why cannot assign to function call
mdw at distorted.org.uk
Sat Jan 10 00:40:07 CET 2009
rurpy at yahoo.com <rurpy at yahoo.com> wrote:
> If one accepts that there are a "lot" of people who post in here that
> clearly are surprised by Python's assignment semantics,
But one should not accept that. One might accept that there are many
who post who claim that they are surprised by Python's assignment
semantics. Such people are wrong, however, since what they are
surprised by is Python's data model, and one reason that they are
surprised by Python's data model is because it's not actually explained
> and further appear to expect assignment to have copy-like semantics,
This expectation is justified and, indeed, satisfied. Python does, most
definitely, copy on assignment. What it copies is references, however.
This might be clearer if the data model were explained better.
As an aside, I don't notice anywhere near as much confusion in Lisp and
Scheme groups, which might be surprising since Lisp and Scheme have
precisely the same data model, argument passing convention, and
assignment semantics, as Python has. There are many possible
* The Lisp and Scheme communities are smaller. This is certainly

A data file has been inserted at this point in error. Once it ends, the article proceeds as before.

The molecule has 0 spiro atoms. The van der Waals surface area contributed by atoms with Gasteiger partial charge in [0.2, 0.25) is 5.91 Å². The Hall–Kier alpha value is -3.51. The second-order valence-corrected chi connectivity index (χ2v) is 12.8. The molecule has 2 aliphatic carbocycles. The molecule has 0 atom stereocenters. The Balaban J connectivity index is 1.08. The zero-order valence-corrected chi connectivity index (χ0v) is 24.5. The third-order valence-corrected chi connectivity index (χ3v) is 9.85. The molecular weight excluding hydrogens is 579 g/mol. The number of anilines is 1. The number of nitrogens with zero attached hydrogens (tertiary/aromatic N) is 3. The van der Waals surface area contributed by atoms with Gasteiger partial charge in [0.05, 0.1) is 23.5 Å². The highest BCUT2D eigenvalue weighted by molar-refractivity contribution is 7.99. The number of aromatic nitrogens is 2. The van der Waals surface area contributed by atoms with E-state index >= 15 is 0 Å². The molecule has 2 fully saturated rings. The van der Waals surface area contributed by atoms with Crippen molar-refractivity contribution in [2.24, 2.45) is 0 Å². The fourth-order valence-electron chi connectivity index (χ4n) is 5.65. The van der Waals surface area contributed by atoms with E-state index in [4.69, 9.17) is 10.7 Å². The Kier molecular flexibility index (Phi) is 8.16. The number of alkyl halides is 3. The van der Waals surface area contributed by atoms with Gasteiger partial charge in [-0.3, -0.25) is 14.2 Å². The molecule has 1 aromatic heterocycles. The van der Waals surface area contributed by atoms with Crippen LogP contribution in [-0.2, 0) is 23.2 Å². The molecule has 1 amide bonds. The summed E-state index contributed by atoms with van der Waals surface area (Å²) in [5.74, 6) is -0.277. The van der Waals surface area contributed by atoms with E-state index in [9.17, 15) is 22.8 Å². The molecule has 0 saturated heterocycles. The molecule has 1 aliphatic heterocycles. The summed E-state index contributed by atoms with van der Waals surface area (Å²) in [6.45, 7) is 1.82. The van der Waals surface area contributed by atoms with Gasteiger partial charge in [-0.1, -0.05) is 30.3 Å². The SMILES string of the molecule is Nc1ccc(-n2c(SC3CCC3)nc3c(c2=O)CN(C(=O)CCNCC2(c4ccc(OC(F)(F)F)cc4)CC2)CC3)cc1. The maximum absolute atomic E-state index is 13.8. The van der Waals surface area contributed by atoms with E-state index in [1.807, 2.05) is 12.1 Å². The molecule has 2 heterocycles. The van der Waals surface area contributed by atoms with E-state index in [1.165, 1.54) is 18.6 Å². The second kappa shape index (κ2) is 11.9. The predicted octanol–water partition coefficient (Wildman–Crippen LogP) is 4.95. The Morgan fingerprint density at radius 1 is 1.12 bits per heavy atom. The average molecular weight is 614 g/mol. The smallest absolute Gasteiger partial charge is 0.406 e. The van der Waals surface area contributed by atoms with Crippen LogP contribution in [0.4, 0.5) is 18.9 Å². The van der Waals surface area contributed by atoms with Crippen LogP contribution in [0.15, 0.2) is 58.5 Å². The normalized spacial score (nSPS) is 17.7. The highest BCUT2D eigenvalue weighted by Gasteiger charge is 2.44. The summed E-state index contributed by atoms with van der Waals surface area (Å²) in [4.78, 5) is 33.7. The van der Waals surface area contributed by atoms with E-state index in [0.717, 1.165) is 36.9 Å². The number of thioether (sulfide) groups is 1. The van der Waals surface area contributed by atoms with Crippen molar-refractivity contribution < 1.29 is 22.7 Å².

true. But it wouldn't explain what appears to be a disproportionate
level of confusion on the topic among Python beginners.
* Individuals in the Lisp and Scheme communities are cleverer and/or
more widely experienced. One might make an argument that this is
true and a result of the relative community sizes -- basically a
result of self-selection. But instead I'll reject this as an
explanation. It's arrogant and unproven.
* The Lisp and Scheme communities make a concerted effort to explain
their data model clearly and precisely. They accept that it's
actually quite complicated and, rather than pretend that it isn't,
explain the complexity and the benefits it brings that make the
complexity worthwhile. I think this is the likely one.
> then where is that expectation coming from?
> How would anyone develop that expectation if (from a different post in
> this thread), "[Python's] idea of assignment is the same as anyone
Because they've fundamentally misunderstood the data model. The very
fact that their confusion is ascribed to the wrong thing is strongly
indicative of this.
> If you maintain that reference-like assignment is very common and
> something every programmer is accustomed to, then where are they
> getting the copy-like assignment expectations from?
But it's not just assignment that deals with references. It's argument
passing and storage of compound data as well. (See PLR 3.1.)
They expect that assignment copies stuff, because that's what assignment
does. Everywhere that I can think of -- except C++, which leaves
assignment semantics in hands of the programmer. What they're confused
about is what, precisely, it is that gets copied. And that, really, is
a result of an inadequate understanding of the data model.
> I agree that most of the time, when one is using large (memory)